OlliOlli World - 9/10 review
I hate being challenged. I hate it. I hate being scored and I hate scarfing a mouthful of gravel when I fall over. Yet I enter a state of utter contentment with skateboarding games and nothing comes close to the wonderful OlliOlli World. The colour schemes are soothing, painting over whatever absurdity is going on in the background of Radlandia, and the characters are eccentric and encourage an enormous level of self-expression. It's ideal for newbies, skaters of the highest order, and those who appreciate a chill banger or five.
Ghostwire: Tokyo - 7/10 review
This game looks so good. Scooping up collectibles in shadowy alleys and creeping through major city landmarks sing with the same commitment to suspense and astonishment. Tango Gameworks wants you to love this despondent reflection of Tokyo as much as it loves the real one and it's got side-quests galore that riff off influences like Silent Hill, P.T. and of course The Evil Within. Though the mist hangs over the streets like a shroud, there's charming moments conversing with nekomata who've taken over the abandoned shops and reading the thoughts of adorable cats and dogs.
Horizon Forbidden West
Aloy is one of the best PlayStation characters, so the chance to play as her again was always going to make me check out Horizon Forbidden West. The game lived up to my expectations, too, and I’ve had many a happy moment in its deliciously pretty world. The enemies are numerous and fun to battle with, thanks in no small part to an excellent array of weaponry. The story is gripping and told with some truly enjoyable cutscenes, making me genuinely care about the plight our hero is facing. Add to that some mind-blowing visual fidelity, and I can’t praise Guerrilla Games enough for this sequel.
Did you know another PlayStation icon can be found in Horizon Forbidden West? Check our video below…
I have never been a big FromSoftware fan. As many others have fallen in love with Elden Ring, including GAMINGbible’s own Ewan Moore, I’ve retained a sense of coldness towards Hidetaka Miyazaki’s latest piece. Miyazaki-san and I both share an affection for Kentaro Miura’s seminal manga series BERSERK, and the array of homages to the latter’s work help me feel at home in FromSoft games, including Elden Ring. I mean, I even created my character in the vein of Griffith, the series’ antagonist. Despite my apparent indifference - and sometimes anger - towards Elden Ring, I beat the game and got Ranni’s ending over a 70-hour playthrough, so clearly I must appreciate it enough to accept that it will likely be Game of the Year come December. I’d also like to apologise to those who love the game that I have been so irritating toward. (This is just you, Ewan. I’m sorry and I love you.) That being said, there’s still one game I prefer more…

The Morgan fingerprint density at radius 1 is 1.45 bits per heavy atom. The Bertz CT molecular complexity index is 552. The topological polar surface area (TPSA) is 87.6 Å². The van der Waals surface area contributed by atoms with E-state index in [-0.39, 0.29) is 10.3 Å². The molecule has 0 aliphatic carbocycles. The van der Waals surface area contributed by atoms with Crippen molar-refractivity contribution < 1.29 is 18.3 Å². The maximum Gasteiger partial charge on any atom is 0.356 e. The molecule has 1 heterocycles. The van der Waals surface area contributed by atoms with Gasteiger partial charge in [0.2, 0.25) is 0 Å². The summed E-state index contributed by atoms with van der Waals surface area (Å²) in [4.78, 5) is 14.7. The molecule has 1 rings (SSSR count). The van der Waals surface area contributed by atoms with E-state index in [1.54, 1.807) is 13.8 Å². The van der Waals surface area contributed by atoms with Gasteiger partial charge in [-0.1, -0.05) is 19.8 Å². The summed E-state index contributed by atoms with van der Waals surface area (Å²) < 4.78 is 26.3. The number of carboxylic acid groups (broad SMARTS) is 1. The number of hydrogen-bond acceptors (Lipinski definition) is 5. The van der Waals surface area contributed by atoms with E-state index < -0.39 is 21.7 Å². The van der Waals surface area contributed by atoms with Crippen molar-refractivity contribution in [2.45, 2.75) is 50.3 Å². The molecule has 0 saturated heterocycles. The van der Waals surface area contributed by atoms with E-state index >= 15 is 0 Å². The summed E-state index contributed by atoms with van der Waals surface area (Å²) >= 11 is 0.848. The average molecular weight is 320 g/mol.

Pokémon Legends: Arceus
Pokémon Legends: Arceus is comfortably my favourite game of 2022 so far. In my review, I made it clear how much I appreciated the new direction Game Freak has gone in to produce this game. The world is gorgeous and filled with critters to catch, and catching them all felt like a fun task for the first time since I filled the Pokédex in Pokémon Yellow when I was a child. Sure, it’s not perfect, but Arceus is more than an exciting indicator of what’s to come: it’s a remarkable effort from a franchise that has played it safe for too long. To move away from the traditional and nail it so effectively is a joy to behold, and that’s why Pokémon Legends: Arceus is my favourite game of the year (so far). Now excuse me while I start playing Kirby and the Forgotten Land.
Bless this lil fox and his creepy gas mask. Tunic has no right being as completely engrossing as it is - but its depths are so vast and its mysteries so compelling that I can’t stop poking around in its world, studying the pages of its manual for clues, and ducking behind waterfalls to discover secret caves and treasures. Yes, on the surface it looks fairly simple, but Tunic isn’t just a game of surprising challenge - it’s also got great spirit, and is way smarter of design than many a bigger-budget RPG.
Kirby and the Forgotten Land - 9/10 review
No game of 2022 so far is as pure hearted and unabashedly joyous as Kirby’s mainline-series 3D debut. What it lacks in challenge compared to the best Mario has to offer it makes up for in colourful charm, countless quirky (and genuinely laugh-out-loud) gameplay moments, and a story that will have you WTF-ing come its credits. That this would be a delight to play through was never in doubt - but that it’s so good is one of the most special gaming surprises of the year.
Kirby’s new Mouthful Mode is ridiculously fun - check the video below…
No other game of 2022 so far is so perfectly equal parts chill and incredibly challenging as OlliOlli World. Its pastel-shaded world of surreal sights and cheerful NPCs is a delight to play in, its soundtrack a bubbling beatscape of electro-bucolic beauty, and its skateboarding gameplay more intuitive than not - and just knowing the basics will get you through much of the, I guess, story. But this is a game where you’re driven, politely and gently, to do better: to smash that score, nail that trick, and beat all rivals. Just passing a level rarely feels fully satisfying, but the game’s approach to progress, locking little behind skill walls, ensures that a magnificent momentum is maintained. (Shout out, too, to Triangle Strategy and Young Souls, both of which are really impressing me a couple of hours into them.)
Featured Image Credit: Sony Interactive Entertainment, Nintendo, Bandai Namco Entertainment Europe